Apple has “revived” the production of iPhone 4 handsets in India, Indonesia and Brazil in a bid to claw back lost ground on Samsung and grab an extra slice of the mid-market in these fast growing regions.
Three senior execs “with direct knowledge of the company’s plan” told India’s Economic Times that Apple’s management on the sub-continent persuaded Cupertino to effectively start producing more affordable phones, beginning at the Rs20,000 (£200) price point.
The report claimed Apple has “phased out” the iPhone 4 in all markets since the launch of the iPhone 5S and 5C in October. Apple still offers the 4S as a budget model in some nations, but the report suggests the plain old 4 hitting the stores in India next week will have been manufactured in January 2014.
Around 50-60,000 handsets have been shipped to the sub-continent as part of this new batch, it added.
If it’s true, the report would seem to indicate a tacit admission by Apple that the iPhone 5C didn't work in emerging markets.
It seems the device was just too expensive for wannabe fanbois in countries like India and Indonesia, despite being marketed as a more affordable, or at least non-premium, version.
However, the report assumes that iPhone 4 production was discontinued in the first place for these markets.
This is certainly not a given and difficult to prove given Apple's usual reticence to comment, although it’s believed to be usual Cupertino practice when a new model comes out.
IDC’s Melissa Chau told The Reg that “while [the iPhone 4] has phased out in some countries, it consistently was shipping to many emerging markets through 2013”.
She pointed out, though, that it could merely have been existing stocks that were shipping, and not newly built handsets, so the “revival” theory for India, Indonesia and Brazil could still be correct.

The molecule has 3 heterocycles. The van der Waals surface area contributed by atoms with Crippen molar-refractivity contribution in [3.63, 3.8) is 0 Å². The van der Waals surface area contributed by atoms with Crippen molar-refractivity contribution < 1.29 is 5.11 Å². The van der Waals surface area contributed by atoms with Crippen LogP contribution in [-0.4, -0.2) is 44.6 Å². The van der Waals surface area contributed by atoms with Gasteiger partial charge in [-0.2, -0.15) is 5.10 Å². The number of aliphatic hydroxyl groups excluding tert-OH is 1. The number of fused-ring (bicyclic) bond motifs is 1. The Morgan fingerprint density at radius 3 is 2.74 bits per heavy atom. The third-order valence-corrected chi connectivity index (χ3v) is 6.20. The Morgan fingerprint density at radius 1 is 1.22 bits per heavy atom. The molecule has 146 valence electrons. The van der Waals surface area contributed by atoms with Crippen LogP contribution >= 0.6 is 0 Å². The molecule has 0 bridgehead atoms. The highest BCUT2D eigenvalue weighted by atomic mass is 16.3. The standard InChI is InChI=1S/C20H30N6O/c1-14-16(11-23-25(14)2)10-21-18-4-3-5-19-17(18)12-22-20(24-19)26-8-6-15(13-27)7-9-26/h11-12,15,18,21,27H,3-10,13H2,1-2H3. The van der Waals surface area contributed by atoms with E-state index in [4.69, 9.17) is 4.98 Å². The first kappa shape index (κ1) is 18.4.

Whatever the truth, it’s obvious that Apple desperately wants a bigger slice of the pie in these fast-growing emerging markets.
It has already emerged that Apple plans to relaunch the discontinued entry-level 8GB iPhone 4 in India, introducing buyback and cashback schemes which could lower the price to around Rs.15,000 (less than £150).
The truth is that the 5C will not be a high volume model in India and Apple’s smartphone market share there for the first nine months of 2013 was under two per cent, according to Chau.
In Indonesia, IDC stats put Apple’s market share at under four per cent for the first three quarters of 2013, with the iPhone 4 – at less than half the price – clearly outperforming the 5.
“Apple is facing some pretty unique challenges in Indonesia around its products, both in smartphones and tablets, where it has not yet gotten government approval to ship new models like the 5S, 5C and any iPad newer than the iPad 2,” Chau told El Reg.
“However, it is still able to bring in models that have already been approved, which for smartphones included the 4, 4s and 5. Given that it is still unclear when it will clear these regulatory hurdles, it makes sense that the 4 is still a key part of its portfolio there.”
Apple couldn't be reached for comment. ®